On the ejector casing patterns, the court heard that Ceska is a right-handed ejector and a casing can be ejected as close as 1 foot (0.308m) to around 13 feet (3.962m).

“Based on this and given the angle of incident, coupled with the fact that the projectile passed through [his body] and exited, it is evident that the shooter was close to the deceased at the time he fired the fatal shot,” Ms Mayumbe said.

The court also heard that on October 19, 2019 at Malindi Sub-County Hospital, the deceased's clothing was visually examined around the suspected bullet hole during autopsy.

During the post-mortem, the pathologist found that the heart, liver and lungs were perforated, while the right lung was bruised.

“The bullet penetrated front right side of the body to the left in a down to up movement. The exit gunshot wound left shoulder was 1cm long, located 9cm from midline, and 133cm from the heel. From the autopsy, the heart, liver, and lungs hit and the bullet exited through the upper left shoulder, this is consistence with the cause of death being chest injuries due to gunshot from a low velocity firearm,” the officer said.

She added: “This implies that the flight path (trajectory) discussed above is indeed from the angle of incident and not the angle of deflection (ricochet).”

The court was also told that four firearms were fired during the riot, but it was Okuto's bullet that hit the deceased.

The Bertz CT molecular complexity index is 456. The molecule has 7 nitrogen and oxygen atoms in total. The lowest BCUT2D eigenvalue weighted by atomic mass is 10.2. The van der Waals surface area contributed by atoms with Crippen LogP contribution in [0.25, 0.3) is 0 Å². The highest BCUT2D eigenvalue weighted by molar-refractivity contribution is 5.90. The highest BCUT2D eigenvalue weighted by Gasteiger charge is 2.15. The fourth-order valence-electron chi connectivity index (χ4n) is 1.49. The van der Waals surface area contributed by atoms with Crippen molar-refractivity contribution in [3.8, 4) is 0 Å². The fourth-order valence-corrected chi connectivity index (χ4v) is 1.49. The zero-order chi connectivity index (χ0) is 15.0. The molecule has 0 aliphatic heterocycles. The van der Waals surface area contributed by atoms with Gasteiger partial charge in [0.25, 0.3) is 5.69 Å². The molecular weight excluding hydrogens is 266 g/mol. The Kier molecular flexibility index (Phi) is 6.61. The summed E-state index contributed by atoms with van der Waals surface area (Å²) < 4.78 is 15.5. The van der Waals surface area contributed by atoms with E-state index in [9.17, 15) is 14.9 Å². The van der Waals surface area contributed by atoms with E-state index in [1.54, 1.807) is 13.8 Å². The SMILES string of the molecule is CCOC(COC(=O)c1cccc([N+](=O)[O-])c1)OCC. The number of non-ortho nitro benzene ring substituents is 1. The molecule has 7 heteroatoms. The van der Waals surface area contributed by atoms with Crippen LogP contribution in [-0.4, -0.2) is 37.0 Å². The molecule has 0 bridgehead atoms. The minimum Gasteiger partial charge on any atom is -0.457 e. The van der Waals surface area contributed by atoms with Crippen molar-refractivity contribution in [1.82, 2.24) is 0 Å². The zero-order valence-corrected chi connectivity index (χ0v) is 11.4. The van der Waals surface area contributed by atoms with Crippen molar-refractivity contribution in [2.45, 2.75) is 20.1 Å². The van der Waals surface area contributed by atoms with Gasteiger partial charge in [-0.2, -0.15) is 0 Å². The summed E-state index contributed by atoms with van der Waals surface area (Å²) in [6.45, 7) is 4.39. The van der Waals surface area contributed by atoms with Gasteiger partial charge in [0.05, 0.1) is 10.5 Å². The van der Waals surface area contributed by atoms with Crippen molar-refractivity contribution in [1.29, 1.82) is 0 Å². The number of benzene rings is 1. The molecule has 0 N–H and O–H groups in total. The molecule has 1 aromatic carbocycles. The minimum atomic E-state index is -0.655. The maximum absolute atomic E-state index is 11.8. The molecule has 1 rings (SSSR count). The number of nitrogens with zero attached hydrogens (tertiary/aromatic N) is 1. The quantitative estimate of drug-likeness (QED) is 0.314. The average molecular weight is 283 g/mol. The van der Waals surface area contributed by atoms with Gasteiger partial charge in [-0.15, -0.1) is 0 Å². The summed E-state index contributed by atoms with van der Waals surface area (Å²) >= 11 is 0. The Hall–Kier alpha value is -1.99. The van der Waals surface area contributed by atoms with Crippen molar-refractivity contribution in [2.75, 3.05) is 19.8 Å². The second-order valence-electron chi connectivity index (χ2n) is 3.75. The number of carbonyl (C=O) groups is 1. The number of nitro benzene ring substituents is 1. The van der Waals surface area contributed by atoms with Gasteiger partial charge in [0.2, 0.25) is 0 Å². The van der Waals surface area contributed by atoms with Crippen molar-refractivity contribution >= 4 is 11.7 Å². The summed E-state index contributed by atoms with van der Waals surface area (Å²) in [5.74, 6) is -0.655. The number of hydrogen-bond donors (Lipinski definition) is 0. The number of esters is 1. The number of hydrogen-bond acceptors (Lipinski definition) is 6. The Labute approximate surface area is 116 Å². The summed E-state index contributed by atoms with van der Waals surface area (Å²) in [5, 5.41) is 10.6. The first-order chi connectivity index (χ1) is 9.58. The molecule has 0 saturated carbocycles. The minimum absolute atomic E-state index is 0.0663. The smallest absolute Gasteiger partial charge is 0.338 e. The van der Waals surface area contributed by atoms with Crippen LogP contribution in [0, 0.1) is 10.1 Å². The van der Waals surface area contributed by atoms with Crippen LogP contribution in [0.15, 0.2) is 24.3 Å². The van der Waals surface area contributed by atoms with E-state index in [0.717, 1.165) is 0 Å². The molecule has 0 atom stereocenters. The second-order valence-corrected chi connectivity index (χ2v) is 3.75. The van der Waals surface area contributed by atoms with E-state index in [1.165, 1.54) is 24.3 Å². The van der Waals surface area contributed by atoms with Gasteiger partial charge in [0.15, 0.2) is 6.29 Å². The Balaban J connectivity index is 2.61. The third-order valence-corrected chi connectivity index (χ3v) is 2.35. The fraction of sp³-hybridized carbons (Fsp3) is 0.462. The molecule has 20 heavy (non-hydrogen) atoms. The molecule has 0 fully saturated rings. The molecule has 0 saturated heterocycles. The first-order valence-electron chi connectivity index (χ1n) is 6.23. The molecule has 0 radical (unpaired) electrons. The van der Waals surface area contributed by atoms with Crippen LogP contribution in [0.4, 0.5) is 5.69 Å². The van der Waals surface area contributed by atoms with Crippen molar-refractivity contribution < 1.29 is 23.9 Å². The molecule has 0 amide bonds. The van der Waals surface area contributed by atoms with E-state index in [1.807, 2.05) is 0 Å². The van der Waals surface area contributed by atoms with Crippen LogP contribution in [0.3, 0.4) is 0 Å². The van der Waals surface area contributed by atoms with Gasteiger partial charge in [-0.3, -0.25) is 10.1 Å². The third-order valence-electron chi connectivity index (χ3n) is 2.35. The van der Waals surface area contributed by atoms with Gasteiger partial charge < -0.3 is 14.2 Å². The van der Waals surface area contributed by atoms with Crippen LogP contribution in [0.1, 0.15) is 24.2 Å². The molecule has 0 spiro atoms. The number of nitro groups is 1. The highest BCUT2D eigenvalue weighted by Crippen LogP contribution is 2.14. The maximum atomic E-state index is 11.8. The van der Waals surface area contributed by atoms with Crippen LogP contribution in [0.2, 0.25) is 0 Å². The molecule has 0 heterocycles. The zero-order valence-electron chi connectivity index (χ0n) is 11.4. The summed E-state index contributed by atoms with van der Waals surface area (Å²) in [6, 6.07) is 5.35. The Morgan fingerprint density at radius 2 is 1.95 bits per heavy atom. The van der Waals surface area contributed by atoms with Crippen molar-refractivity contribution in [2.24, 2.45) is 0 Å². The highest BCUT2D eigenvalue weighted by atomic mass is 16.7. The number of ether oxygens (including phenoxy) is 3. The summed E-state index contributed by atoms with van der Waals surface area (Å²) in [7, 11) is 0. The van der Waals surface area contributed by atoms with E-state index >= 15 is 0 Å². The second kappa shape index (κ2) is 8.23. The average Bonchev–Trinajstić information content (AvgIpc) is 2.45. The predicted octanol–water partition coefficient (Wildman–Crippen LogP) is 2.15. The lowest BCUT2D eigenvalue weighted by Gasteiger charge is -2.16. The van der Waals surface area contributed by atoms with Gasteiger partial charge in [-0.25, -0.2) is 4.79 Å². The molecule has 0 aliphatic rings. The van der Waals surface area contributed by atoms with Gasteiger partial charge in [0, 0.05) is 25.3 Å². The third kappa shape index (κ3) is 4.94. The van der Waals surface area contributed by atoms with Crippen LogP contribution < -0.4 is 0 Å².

The other three firearms belonged to police officers attached to Malindi Police Station and the type of bullets fired at the time were full metal jacket.

Ms Mayumbe said the bullets were distinguishable as those of Mr Okuto, who is a licensed firearm holder, were hollow point.

According to the officer, hollow point bullets are special bullets designed to deform on impact because of a collapsible space in the tip of the bullet.

The court heard that a single projectile from these bullets will cause greater overall damage to a target, allowing a greater transfer of kinetic energy compared to a standard bullet.

“The cartridge casing found about 9 metres from where Ngumbao fell matched with those of holders of exhibit marked D as per ballistic report. This is consistent with Mr Okuto having fired at around that place and this bullet having caused the fatality,” the officer said.

The hearing will continue on Wednesday.